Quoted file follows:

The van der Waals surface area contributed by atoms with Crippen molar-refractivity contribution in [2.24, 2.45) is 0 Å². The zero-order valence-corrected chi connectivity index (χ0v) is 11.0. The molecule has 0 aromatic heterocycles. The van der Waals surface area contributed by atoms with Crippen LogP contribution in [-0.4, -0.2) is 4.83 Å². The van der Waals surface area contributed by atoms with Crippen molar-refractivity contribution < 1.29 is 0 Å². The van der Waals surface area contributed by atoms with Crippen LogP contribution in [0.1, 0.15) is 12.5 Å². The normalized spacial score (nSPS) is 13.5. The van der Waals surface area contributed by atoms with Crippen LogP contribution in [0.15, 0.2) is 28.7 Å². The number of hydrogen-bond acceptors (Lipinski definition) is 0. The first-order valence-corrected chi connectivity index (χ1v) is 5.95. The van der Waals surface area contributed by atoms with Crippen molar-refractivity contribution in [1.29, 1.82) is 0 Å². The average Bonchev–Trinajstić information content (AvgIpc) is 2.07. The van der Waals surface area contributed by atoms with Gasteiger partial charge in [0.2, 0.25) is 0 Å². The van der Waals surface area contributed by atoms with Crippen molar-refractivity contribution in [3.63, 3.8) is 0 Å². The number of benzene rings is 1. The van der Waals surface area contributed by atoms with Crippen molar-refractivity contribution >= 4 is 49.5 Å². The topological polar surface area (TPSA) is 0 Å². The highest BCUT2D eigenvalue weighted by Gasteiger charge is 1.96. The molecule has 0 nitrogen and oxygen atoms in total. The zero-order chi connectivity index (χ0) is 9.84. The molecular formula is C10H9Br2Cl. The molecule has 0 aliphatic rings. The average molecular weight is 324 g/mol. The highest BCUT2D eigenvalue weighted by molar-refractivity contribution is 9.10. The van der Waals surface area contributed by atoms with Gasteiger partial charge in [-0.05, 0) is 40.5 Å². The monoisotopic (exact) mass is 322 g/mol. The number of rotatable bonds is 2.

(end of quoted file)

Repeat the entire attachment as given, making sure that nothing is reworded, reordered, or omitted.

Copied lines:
The van der Waals surface area contributed by atoms with Crippen molar-refractivity contribution in [2.24, 2.45) is 0 Å². The zero-order valence-corrected chi connectivity index (χ0v) is 11.0. The molecule has 0 aromatic heterocycles. The van der Waals surface area contributed by atoms with Crippen LogP contribution in [-0.4, -0.2) is 4.83 Å². The van der Waals surface area contributed by atoms with Crippen molar-refractivity contribution < 1.29 is 0 Å². The van der Waals surface area contributed by atoms with Crippen LogP contribution in [0.1, 0.15) is 12.5 Å². The normalized spacial score (nSPS) is 13.5. The van der Waals surface area contributed by atoms with Crippen LogP contribution in [0.15, 0.2) is 28.7 Å². The number of hydrogen-bond acceptors (Lipinski definition) is 0. The first-order valence-corrected chi connectivity index (χ1v) is 5.95. The van der Waals surface area contributed by atoms with Crippen molar-refractivity contribution in [1.29, 1.82) is 0 Å². The average Bonchev–Trinajstić information content (AvgIpc) is 2.07. The van der Waals surface area contributed by atoms with Gasteiger partial charge in [0.2, 0.25) is 0 Å². The van der Waals surface area contributed by atoms with Crippen molar-refractivity contribution in [3.63, 3.8) is 0 Å². The number of benzene rings is 1. The van der Waals surface area contributed by atoms with Crippen molar-refractivity contribution >= 4 is 49.5 Å². The topological polar surface area (TPSA) is 0 Å². The highest BCUT2D eigenvalue weighted by Gasteiger charge is 1.96. The molecule has 0 nitrogen and oxygen atoms in total. The zero-order chi connectivity index (χ0) is 9.84. The molecular formula is C10H9Br2Cl. The molecule has 0 aliphatic rings. The average molecular weight is 324 g/mol. The highest BCUT2D eigenvalue weighted by molar-refractivity contribution is 9.10. The van der Waals surface area contributed by atoms with Gasteiger partial charge in [-0.05, 0) is 40.5 Å². The monoisotopic (exact) mass is 322 g/mol. The number of rotatable bonds is 2.